Chaucer's narrator also begs to be excused for telling tales which might offend because of four reasons: those who repeat tales of others must speak the words as nearly as said or "moot telle his tale untrewe, / Or feyne thyng, or fynde wordes newe" (735-6); Christ spoke somewhat boldly in the gospels; Plato says words must be "cousin to the deed"; and C-the-pilgrim is stupid ("My wit is short," 746). Critics love this bit. To learn more about how the character of "Chaucer-the-Pilgrim" was rediscovered by modern scholars who overthrew the "naturalistic" or "historical" reading of the persona, see E. Talbot Donaldson's 1954 PMLA article, "Chaucer-the-Pilgrim," a version of which is stored on the Harvard Chaucer Seminar Web Site. For some critical terms to help describe this poem's complex narrative structure, see Wayne Booth's The Rhetoric of Fiction and its explanation of the "implied author."
Then "Oure Hooste" proposes the tale telling game to pass the time. All pilgrims are to tell two tales on the way to Canterbury and two on the return trip (a potential 116 tales). The winner will be the teller whose tale is deemed (by Harry Bailey, OH) to be "Tales of best sentence and moost solaas" (798) or most wise and most pleasing. This dual measure of tale quality is not original with Chaucer, but establishes a potential intention for all tellers. The prize is a supper at the Tabard for the winner, and bad sports will be charged all that the pilgrims spend on the way. The game permits Chaucer to experiment with a community formed by mutual consent of the governed and ruled by a man whose constitution is laid out for their inspection (vs. the feudal system which depends for its legitimacy on "timeless" precedent). The Host proposes they draw straws for first tale, and (surprise!) the highest status pilgrim wins.
1) Chaucer's narrator sets up a cross-section of English culture, but he leaves out the high nobility who are so often the subjects of romances, one of the medieval period's most common genres. The tales, themselves, contain characters who are kings, queens, etc., but why would there be no kings, queens, dukes or earls (or their ladies) on this pilgrimage? Consider that the pilgrimage travels from London to the shrine of St. Thomas a Becket at Canterbury, site of a man martyred for opposing royal/noble power in the appointment of church officials in defense of papal authority? How does that set up potential conflicts with the social and moral values represented by the clerical pilgrims?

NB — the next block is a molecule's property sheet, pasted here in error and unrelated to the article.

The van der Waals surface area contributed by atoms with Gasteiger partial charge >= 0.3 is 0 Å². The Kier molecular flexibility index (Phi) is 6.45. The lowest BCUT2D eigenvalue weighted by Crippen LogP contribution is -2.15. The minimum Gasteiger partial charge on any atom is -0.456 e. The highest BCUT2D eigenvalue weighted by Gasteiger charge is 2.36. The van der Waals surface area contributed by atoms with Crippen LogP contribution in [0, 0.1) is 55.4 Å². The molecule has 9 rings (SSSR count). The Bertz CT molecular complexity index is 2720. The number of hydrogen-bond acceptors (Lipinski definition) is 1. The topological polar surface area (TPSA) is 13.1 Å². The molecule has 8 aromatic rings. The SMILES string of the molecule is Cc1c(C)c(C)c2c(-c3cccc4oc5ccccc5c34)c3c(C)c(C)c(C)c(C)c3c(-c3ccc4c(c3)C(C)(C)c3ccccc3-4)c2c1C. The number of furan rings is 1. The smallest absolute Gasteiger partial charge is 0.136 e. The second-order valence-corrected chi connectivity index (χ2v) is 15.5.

2) What does the creation of the game do to the social hierarchy which Chaucer the Pilgrim and Oure Hooste (the game's designer) are so concerned with protecting? What kind of social structure is the tale-telling game?
3) Who rides with whom, and what does that suggest? Especially, who leads the pilgrims and who rides last? This will be important to understanding the "Miller's Tale Prologue." With what modern social behaviors can we equate "riding with" someone? How does it relate to "The Battle of Maldon"?
4) The "pilgrim portraits" create a rich, concise vision of the pilgrims who crowd into the Tabard Inn on the night before the pilgrimage. Chaucer-the-Narrator tells us, for each one, their "condicioun" or socio-economic circumstance (status and wealth within their social group), what social group they belonged to (usually employment), and their "degree" (whether they were nobles [Knight, Squire, and by birth, probably the Monk and Prioress], gentlemen and -women [Man of Law, Franklin, Doctor?], or other free people distinguished only by their crafts or offices). The most subtle and important indicators of status and wealth are their "array" or clothing and other implements or jewelry they carry. To get some idea of the socio-economic differences among them, and how they might affect their relations with one another, look for the fourteenth-century prices of items of clothing etc. named in the portraits by clicking here.
5) Because they were invented as ensembles for oral performance, the whole "tales of Canterbury" operates more like a musician's play-list than a published work of literature in the modern sense. Chaucer may have had an evolving sense of their emerging overall form as he composed them (probably 1385-1400), but scholars don't believe he left comprehensive instructions about the ordering of the tales. Some groups of tales, however, always occur together, whereas others appear to be "moveable" and others appear to have been switched ("Melibee," told by Chaucer in many versions, may have been the Man of Law's original tale, and the Shipman's fabliau originally may have been the Wife of Bath's tale). For a survey of surviving tale orders, and some modern speculations about what Chaucer might have had in mind, click here.
6) If you are a survey course reader in a hurry and need to limit your close rereading of the GP, click here for some advice about where to focus your efforts and why.
Good General Sources:
To see a sample quiz on the General Prologue, click here.